Cancerous or benign tumor of either of the adrenal glands, the adrenal
cortex or the adrenal medulla that can be functioning (overproduce hormones) or
non-functioning (does not produce hormones).

The adrenal cortex is the outer part of the
adrenal gland and it produces the steroid hormones: cortisol, aldosterone, and
dehydroepiandrosterone (DHEA). 
Tumors of the adrenal cortex are adenoma
(non-functioning) and adrenocortical carcinoma (functioning and non-functioning). 

The adrenal medulla is the inner part of the
adrenal gland and it produces three different hormones, also referred to as
catecholamines: epinephrine, norepinephrine, and dopamine. Tumors of the
adrenal medulla are neuroblastoma (functioning and non-functioning) and
pheochromocytoma (functioning).

Adrenal tumors can cause excessive production of cortisol thereby
decreasing the levels of ACTH. Symptoms
and clinical manifestations vary depending on the type and location of the
adrenal tumor (cortex or medulla).

8. Other tumors that produce cortisol

Tumors such as lung cancer, can produce ACTH which cause the
adrenal gland to overproduce steroid hormones:

  • Islet cell tumors of the pancreas
  • Small cell tumors of the lung and benign carcinoid tumors of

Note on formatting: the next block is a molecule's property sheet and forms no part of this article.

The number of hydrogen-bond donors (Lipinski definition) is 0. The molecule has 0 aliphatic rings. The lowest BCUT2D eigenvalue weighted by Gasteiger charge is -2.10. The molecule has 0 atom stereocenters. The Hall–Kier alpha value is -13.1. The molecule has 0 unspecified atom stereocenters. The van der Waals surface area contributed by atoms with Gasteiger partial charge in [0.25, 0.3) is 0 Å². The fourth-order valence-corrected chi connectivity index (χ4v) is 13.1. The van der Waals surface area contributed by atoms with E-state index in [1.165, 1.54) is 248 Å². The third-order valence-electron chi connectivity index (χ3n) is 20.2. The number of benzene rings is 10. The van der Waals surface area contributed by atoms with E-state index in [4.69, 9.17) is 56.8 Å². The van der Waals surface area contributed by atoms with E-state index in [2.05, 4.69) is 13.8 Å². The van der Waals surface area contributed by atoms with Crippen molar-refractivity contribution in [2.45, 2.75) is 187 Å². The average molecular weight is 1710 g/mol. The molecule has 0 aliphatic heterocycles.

the lung
  • Medullary carcinoma of the thyroid
  • Tumors of the thymus gland

ACTH producing tumors as mentioned directly above, cause Ectopic ACTH syndrome
which has similar but fewer symptoms than that of the classic Cus
hing’s syndrome.


1. Betterle, C. et al. “Autoimmune Addison’s disease.” Endocrine Development 2011;20:161-72. doi: 10.1159/000321239.

2.Carney, J. A. “Familial multiple endocrine neoplasia syndromes: components, classification, and nomenclature.” Journal of Internal Medicine, 1998; 243: 425–432. doi: 10.1046/j.1365-2796.1998.00345.x

3. Chakrabarty, A. et al. “Correcting hypothalamic-pituitary-adrenal axis dysfunction using observer-based explicit nonlinear model predictive control,” Engineering in Medicine and Biology Society (EMBC), 2014 36th Annual International Conference of the IEEE: 3426-3429, doi: 10.1109/EMBC.2014.6944359

4. Charmandar, Evangelia et al. “Adrenal insufficiency.”The Lancet 2014; 383 (9935): 2152 – 2167. doi: 10.1016/S0140-6736(13)61684-0.

5. Dreger, A. et. al. “Prenatal Dexamethasone for Congenital Adrenal Hyperplasia: An Ethics Canary in the Modern Medical Mine.” Journal of Bioethical Inquiry 2012;9(3):277-294. doi:10.1007/s11673-012-9384-9.

6. Hershel, Raff et al. “Cushing’s syndrome: from physiological principles to diagnosis and clinical care.”The Journal of Physiology 2015; 1469-7793. doi: 10.1113/jphysiol.2014.282871

7. Massachusetts General Hospital. “Cushing syndrome.”2007. www.;

8. Nieman, Lynnette K. et al. “Evaluation and treatment of Cushing’s syndrome.”The American Journal of Medicine 2005; 118(12): 1340 – 1346.

9. PennState Hershey Medical Center. “Ectopic Cushing Syndrome.” 2013.

10. Prevedello, D. et al. “Diagnosing, managing Cushing’s Disease: a multidisciplinary overview.” Review of Endocrinology; 2009. 19-24.

11. Ten, S. et al. “Addison’s Disease.” The Journal of Clinical Endocrinology & Metabolism 2001; 86(7): 2909-2922. doi:10.1210/jcem.86.7.7636